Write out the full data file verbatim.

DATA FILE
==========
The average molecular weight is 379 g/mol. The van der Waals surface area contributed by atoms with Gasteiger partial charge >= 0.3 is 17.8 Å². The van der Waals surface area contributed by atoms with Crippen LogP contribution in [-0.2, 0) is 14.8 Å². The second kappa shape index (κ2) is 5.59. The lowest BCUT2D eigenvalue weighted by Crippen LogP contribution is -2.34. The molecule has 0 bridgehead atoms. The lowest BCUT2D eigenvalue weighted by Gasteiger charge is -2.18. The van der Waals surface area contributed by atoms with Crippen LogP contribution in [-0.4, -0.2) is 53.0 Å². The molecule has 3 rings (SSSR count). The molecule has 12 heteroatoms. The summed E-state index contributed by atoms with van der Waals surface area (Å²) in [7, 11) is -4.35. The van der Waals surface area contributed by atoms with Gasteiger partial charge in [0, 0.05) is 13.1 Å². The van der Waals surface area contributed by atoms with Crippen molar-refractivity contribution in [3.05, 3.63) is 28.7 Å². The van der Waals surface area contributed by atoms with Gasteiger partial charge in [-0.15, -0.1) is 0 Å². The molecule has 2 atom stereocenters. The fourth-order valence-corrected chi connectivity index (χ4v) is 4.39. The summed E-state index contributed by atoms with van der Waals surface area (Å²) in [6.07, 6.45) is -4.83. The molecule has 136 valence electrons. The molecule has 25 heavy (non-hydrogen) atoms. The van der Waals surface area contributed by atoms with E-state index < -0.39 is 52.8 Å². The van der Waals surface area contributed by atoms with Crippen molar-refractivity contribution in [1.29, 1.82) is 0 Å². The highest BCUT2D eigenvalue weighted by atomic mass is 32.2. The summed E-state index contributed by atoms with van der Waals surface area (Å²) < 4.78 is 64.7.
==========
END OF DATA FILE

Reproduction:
The average molecular weight is 379 g/mol. The van der Waals surface area contributed by atoms with Gasteiger partial charge >= 0.3 is 17.8 Å². The van der Waals surface area contributed by atoms with Crippen LogP contribution in [-0.2, 0) is 14.8 Å². The second kappa shape index (κ2) is 5.59. The lowest BCUT2D eigenvalue weighted by Crippen LogP contribution is -2.34. The molecule has 0 bridgehead atoms. The lowest BCUT2D eigenvalue weighted by Gasteiger charge is -2.18. The van der Waals surface area contributed by atoms with Crippen LogP contribution in [-0.4, -0.2) is 53.0 Å². The molecule has 3 rings (SSSR count). The molecule has 12 heteroatoms. The summed E-state index contributed by atoms with van der Waals surface area (Å²) in [7, 11) is -4.35. The van der Waals surface area contributed by atoms with Gasteiger partial charge in [0, 0.05) is 13.1 Å². The van der Waals surface area contributed by atoms with Crippen molar-refractivity contribution in [3.05, 3.63) is 28.7 Å². The van der Waals surface area contributed by atoms with Gasteiger partial charge in [-0.15, -0.1) is 0 Å². The molecule has 2 atom stereocenters. The fourth-order valence-corrected chi connectivity index (χ4v) is 4.39. The summed E-state index contributed by atoms with van der Waals surface area (Å²) in [6.07, 6.45) is -4.83. The molecule has 136 valence electrons. The molecule has 25 heavy (non-hydrogen) atoms. The van der Waals surface area contributed by atoms with E-state index < -0.39 is 52.8 Å². The van der Waals surface area contributed by atoms with Crippen molar-refractivity contribution in [1.29, 1.82) is 0 Å². The highest BCUT2D eigenvalue weighted by atomic mass is 32.2. The summed E-state index contributed by atoms with van der Waals surface area (Å²) < 4.78 is 64.7.